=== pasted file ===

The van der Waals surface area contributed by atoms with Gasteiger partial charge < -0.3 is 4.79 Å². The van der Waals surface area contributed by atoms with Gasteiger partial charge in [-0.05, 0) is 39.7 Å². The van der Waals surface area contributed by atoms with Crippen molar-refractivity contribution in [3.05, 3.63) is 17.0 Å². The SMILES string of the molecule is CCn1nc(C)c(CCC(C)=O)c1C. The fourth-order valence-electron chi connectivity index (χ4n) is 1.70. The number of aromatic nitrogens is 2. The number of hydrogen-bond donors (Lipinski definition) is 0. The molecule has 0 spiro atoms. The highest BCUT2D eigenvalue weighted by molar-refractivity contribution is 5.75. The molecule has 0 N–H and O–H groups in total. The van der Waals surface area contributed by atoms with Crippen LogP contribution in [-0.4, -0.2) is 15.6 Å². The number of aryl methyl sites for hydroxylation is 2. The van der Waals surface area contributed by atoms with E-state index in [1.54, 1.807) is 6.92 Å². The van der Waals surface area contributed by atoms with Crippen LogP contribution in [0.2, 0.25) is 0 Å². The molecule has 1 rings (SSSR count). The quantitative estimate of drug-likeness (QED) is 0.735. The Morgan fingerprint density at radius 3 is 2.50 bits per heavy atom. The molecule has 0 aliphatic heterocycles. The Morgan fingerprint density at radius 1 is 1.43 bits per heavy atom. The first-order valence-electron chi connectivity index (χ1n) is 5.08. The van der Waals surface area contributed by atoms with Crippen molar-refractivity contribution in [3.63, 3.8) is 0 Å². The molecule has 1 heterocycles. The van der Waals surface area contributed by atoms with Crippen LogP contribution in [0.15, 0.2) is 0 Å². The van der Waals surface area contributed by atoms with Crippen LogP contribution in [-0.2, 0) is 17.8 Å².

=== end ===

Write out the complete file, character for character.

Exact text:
The van der Waals surface area contributed by atoms with Gasteiger partial charge < -0.3 is 4.79 Å². The van der Waals surface area contributed by atoms with Gasteiger partial charge in [-0.05, 0) is 39.7 Å². The van der Waals surface area contributed by atoms with Crippen molar-refractivity contribution in [3.05, 3.63) is 17.0 Å². The SMILES string of the molecule is CCn1nc(C)c(CCC(C)=O)c1C. The fourth-order valence-electron chi connectivity index (χ4n) is 1.70. The number of aromatic nitrogens is 2. The number of hydrogen-bond donors (Lipinski definition) is 0. The molecule has 0 spiro atoms. The highest BCUT2D eigenvalue weighted by molar-refractivity contribution is 5.75. The molecule has 0 N–H and O–H groups in total. The van der Waals surface area contributed by atoms with Crippen LogP contribution in [-0.4, -0.2) is 15.6 Å². The number of aryl methyl sites for hydroxylation is 2. The van der Waals surface area contributed by atoms with E-state index in [1.54, 1.807) is 6.92 Å². The van der Waals surface area contributed by atoms with Crippen LogP contribution in [0.2, 0.25) is 0 Å². The molecule has 1 rings (SSSR count). The quantitative estimate of drug-likeness (QED) is 0.735. The Morgan fingerprint density at radius 3 is 2.50 bits per heavy atom. The molecule has 0 aliphatic heterocycles. The Morgan fingerprint density at radius 1 is 1.43 bits per heavy atom. The first-order valence-electron chi connectivity index (χ1n) is 5.08. The van der Waals surface area contributed by atoms with Crippen molar-refractivity contribution in [3.63, 3.8) is 0 Å². The molecule has 1 heterocycles. The van der Waals surface area contributed by atoms with Crippen LogP contribution in [0.15, 0.2) is 0 Å². The van der Waals surface area contributed by atoms with Crippen LogP contribution in [-0.2, 0) is 17.8 Å².